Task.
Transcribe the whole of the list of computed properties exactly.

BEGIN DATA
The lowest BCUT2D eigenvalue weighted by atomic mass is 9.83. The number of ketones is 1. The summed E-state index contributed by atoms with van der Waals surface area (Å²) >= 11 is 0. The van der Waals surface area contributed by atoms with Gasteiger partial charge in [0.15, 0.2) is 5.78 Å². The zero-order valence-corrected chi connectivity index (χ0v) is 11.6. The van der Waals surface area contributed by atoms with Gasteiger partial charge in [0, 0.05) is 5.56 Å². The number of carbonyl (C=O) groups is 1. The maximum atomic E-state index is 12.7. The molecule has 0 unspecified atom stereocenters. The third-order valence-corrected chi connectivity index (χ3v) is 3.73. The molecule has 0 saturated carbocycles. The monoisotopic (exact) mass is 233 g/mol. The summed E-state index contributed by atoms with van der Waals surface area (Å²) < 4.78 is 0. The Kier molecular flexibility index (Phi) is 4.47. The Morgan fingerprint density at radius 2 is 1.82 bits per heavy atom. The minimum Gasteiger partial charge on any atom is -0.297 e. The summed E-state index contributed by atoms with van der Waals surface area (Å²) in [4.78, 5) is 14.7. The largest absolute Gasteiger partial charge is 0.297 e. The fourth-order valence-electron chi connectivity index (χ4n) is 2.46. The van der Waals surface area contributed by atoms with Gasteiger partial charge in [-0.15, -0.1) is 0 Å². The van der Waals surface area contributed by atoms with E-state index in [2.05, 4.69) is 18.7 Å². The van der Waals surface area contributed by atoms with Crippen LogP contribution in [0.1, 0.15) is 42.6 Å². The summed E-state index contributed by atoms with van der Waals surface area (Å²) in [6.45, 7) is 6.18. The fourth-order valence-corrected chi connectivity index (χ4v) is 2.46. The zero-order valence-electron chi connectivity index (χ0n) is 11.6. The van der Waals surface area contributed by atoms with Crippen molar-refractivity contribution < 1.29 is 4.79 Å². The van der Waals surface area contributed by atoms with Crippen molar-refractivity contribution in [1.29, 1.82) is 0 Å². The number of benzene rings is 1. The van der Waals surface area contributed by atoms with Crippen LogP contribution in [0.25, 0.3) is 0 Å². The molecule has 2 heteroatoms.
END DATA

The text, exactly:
The lowest BCUT2D eigenvalue weighted by atomic mass is 9.83. The number of ketones is 1. The summed E-state index contributed by atoms with van der Waals surface area (Å²) >= 11 is 0. The van der Waals surface area contributed by atoms with Gasteiger partial charge in [0.15, 0.2) is 5.78 Å². The zero-order valence-corrected chi connectivity index (χ0v) is 11.6. The van der Waals surface area contributed by atoms with Gasteiger partial charge in [0, 0.05) is 5.56 Å². The number of carbonyl (C=O) groups is 1. The maximum atomic E-state index is 12.7. The molecule has 0 unspecified atom stereocenters. The third-order valence-corrected chi connectivity index (χ3v) is 3.73. The molecule has 0 saturated carbocycles. The monoisotopic (exact) mass is 233 g/mol. The summed E-state index contributed by atoms with van der Waals surface area (Å²) < 4.78 is 0. The Kier molecular flexibility index (Phi) is 4.47. The Morgan fingerprint density at radius 2 is 1.82 bits per heavy atom. The minimum Gasteiger partial charge on any atom is -0.297 e. The summed E-state index contributed by atoms with van der Waals surface area (Å²) in [4.78, 5) is 14.7. The largest absolute Gasteiger partial charge is 0.297 e. The fourth-order valence-electron chi connectivity index (χ4n) is 2.46. The van der Waals surface area contributed by atoms with Gasteiger partial charge in [-0.15, -0.1) is 0 Å². The van der Waals surface area contributed by atoms with E-state index in [2.05, 4.69) is 18.7 Å². The van der Waals surface area contributed by atoms with Crippen LogP contribution in [0.1, 0.15) is 42.6 Å². The summed E-state index contributed by atoms with van der Waals surface area (Å²) in [6.45, 7) is 6.18. The fourth-order valence-corrected chi connectivity index (χ4v) is 2.46. The zero-order valence-electron chi connectivity index (χ0n) is 11.6. The van der Waals surface area contributed by atoms with Crippen molar-refractivity contribution < 1.29 is 4.79 Å². The van der Waals surface area contributed by atoms with Crippen molar-refractivity contribution in [1.29, 1.82) is 0 Å². The number of benzene rings is 1. The van der Waals surface area contributed by atoms with Crippen LogP contribution in [0.25, 0.3) is 0 Å². The molecule has 2 heteroatoms.